Advocacy for a vibrant local government system | The Guardian Nigeria News
Governance at the local government level in Nigeria is in crisis. The waste of colossal resources by elected officials and other officials of the third level of government in the past, and even more so today, has resulted in a dismal failure.
In addition to providing services, the system was created to promote political development in the direction of national consciousness and integration. It aimed to decongest the center by localizing some of its activities at the grassroots, to bring a national perspective to people, while preserving their local identities.
Last October, former President Olusegun Obasanjo accused governors of being the main obstacle to effective local administration.
For Lagos State Governor Special Advisor for Communication and Community Affairs, Mr. Kehinde Bamigbetan, another problem facing councils is the issue of the income distribution formula which is biased against the third tier. government, adding that although it is closest to the citizens, it has the least allowance.
Bamigbetan also identified years of dictatorship and non-payment of tariffs by citizens to councils as other challenges that are responsible for their poor performance.
Obasanjo, who delivered a keynote address at the First International Conference on Politics, Security and Development, Babcock University, Ilishan-Remo, Ogun State, titled: “40 Years of Local Government Reform in Nigeria: A valuation, ”traced the genesis of the problem to the Second Republic, where he noted that the gains envisioned by the 1976 reforms have become a mirage, adding that local government has since become a political issue.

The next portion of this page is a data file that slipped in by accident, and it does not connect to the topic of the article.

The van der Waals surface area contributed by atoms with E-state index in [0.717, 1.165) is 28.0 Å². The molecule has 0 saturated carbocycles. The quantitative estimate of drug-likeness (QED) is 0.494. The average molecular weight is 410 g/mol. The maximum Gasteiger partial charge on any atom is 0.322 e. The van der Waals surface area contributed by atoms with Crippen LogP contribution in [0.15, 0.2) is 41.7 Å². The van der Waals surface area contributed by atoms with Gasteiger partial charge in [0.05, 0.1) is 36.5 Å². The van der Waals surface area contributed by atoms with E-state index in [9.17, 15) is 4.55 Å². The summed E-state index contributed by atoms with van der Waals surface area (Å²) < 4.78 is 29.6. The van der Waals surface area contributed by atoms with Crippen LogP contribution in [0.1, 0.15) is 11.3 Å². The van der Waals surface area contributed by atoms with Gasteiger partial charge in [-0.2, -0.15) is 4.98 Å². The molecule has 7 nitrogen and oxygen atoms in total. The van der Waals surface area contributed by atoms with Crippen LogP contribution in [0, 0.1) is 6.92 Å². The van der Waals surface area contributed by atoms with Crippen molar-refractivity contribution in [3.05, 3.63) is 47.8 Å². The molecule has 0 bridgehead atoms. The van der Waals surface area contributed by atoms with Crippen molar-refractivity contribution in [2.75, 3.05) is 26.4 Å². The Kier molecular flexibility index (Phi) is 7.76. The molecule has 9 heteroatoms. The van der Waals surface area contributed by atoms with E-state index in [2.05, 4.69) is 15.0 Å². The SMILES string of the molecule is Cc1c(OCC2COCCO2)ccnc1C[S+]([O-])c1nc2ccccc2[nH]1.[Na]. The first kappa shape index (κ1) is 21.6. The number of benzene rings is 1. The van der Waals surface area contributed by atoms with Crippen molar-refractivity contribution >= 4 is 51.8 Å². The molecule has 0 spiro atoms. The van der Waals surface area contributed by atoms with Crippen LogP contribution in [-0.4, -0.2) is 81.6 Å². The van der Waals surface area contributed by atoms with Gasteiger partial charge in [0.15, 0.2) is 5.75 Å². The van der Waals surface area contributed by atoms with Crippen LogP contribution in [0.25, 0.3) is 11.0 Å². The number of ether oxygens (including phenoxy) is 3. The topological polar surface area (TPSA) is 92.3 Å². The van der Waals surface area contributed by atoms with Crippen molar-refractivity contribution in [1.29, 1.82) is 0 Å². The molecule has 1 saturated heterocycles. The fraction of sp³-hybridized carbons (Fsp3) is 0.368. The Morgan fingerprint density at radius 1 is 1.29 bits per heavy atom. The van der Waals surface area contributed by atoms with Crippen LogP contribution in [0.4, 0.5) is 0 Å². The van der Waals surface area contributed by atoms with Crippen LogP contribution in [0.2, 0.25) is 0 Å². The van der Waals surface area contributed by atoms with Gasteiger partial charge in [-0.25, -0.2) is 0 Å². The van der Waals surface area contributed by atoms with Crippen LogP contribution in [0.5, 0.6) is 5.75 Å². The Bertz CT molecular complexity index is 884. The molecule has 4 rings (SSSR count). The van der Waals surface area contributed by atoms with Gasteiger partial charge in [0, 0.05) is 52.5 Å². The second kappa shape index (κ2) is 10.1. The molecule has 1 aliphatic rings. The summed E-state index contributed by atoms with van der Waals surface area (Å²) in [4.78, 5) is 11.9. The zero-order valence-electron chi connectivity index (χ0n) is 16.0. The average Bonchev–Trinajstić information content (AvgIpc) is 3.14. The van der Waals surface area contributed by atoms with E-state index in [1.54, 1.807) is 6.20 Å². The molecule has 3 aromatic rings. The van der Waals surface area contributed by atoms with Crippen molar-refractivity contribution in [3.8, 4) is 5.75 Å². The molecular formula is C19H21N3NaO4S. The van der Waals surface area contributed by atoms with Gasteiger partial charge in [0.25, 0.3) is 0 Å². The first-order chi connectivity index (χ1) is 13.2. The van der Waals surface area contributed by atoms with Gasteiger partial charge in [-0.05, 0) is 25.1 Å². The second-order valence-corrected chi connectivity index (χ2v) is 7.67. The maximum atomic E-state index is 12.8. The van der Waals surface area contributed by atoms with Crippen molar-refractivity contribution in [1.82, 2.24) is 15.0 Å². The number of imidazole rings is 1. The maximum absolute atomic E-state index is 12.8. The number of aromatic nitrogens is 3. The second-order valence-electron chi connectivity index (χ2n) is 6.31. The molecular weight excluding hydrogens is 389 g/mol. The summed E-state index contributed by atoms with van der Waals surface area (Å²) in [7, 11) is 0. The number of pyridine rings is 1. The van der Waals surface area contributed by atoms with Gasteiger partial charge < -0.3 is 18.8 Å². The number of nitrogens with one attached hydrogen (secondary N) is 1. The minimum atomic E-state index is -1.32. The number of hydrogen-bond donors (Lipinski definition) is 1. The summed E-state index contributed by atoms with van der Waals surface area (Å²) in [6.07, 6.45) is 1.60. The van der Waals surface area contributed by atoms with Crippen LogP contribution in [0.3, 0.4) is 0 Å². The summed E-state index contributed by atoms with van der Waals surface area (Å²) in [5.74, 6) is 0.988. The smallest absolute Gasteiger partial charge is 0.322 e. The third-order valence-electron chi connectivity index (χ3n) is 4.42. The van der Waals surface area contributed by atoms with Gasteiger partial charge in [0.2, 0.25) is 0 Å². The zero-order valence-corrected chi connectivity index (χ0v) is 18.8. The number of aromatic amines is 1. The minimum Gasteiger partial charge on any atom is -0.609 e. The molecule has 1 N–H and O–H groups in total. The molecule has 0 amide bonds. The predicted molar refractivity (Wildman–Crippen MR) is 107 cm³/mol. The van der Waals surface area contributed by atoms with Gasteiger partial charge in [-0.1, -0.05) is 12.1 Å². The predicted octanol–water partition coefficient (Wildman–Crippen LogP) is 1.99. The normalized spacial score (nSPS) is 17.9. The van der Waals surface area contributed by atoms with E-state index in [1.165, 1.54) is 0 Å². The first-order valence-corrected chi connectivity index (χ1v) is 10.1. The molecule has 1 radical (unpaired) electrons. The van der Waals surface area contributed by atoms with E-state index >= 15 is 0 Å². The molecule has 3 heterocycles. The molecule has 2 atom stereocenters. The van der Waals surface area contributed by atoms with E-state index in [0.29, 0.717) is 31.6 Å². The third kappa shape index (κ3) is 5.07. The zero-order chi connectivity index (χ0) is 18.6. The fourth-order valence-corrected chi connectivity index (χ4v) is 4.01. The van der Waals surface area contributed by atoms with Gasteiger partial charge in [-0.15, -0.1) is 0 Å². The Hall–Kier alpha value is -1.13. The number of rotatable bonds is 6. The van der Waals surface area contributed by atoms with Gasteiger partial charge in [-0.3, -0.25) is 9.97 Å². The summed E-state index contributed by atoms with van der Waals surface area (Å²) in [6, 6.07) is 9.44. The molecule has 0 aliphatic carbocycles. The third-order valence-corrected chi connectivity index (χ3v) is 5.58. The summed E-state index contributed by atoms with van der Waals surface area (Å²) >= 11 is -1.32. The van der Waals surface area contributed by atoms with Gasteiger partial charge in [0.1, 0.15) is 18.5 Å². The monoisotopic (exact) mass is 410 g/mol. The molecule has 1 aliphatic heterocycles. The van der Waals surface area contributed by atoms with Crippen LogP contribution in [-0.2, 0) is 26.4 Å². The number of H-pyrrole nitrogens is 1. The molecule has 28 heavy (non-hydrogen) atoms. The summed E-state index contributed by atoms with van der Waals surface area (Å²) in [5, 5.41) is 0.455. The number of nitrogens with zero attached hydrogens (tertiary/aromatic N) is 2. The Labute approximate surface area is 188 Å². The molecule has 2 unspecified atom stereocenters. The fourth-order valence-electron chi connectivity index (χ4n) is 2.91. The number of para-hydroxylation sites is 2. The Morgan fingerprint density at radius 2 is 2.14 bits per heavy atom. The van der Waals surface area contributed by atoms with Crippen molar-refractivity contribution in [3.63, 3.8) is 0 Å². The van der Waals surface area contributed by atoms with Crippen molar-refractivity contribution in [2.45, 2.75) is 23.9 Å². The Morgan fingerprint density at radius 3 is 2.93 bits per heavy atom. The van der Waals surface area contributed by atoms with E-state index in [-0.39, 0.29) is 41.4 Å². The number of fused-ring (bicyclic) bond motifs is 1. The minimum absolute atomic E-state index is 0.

“The civilian regime of President Shehu Shagari and the then 19 state governors politicized the system and used it as a tool for partisan reward and punishment. Unlike Article 7 of the 1979 constitution, which provided for democratically elected local officials, several local authorities were arbitrarily dissolved, notably in Kano and Lagos states for futile reasons, while interim committees were formed to replace them or single directors appointed without any elections held.
The Guardian observed that only a few states provided grassroots infrastructure developments, while the rest managed to take over government administration.
Some of the presidents told the Guardian they were underfunded because only a fraction of their allocation is released by the governors. They accuse the local government / state joint account of being the major debacle that still affected their finances, which indirectly affected their performance.
According to the constitution, the allocation from the consolidated national income account to local government should be added to the state contribution in a common account as funding for local government functions. But not only do most states not contribute anything in violation of the constitution, they also design various programs to take a substantial share of the allocations owed to the councils.
With this, most of the council officials simply shared what was left among them without any serious service being undertaken for the people.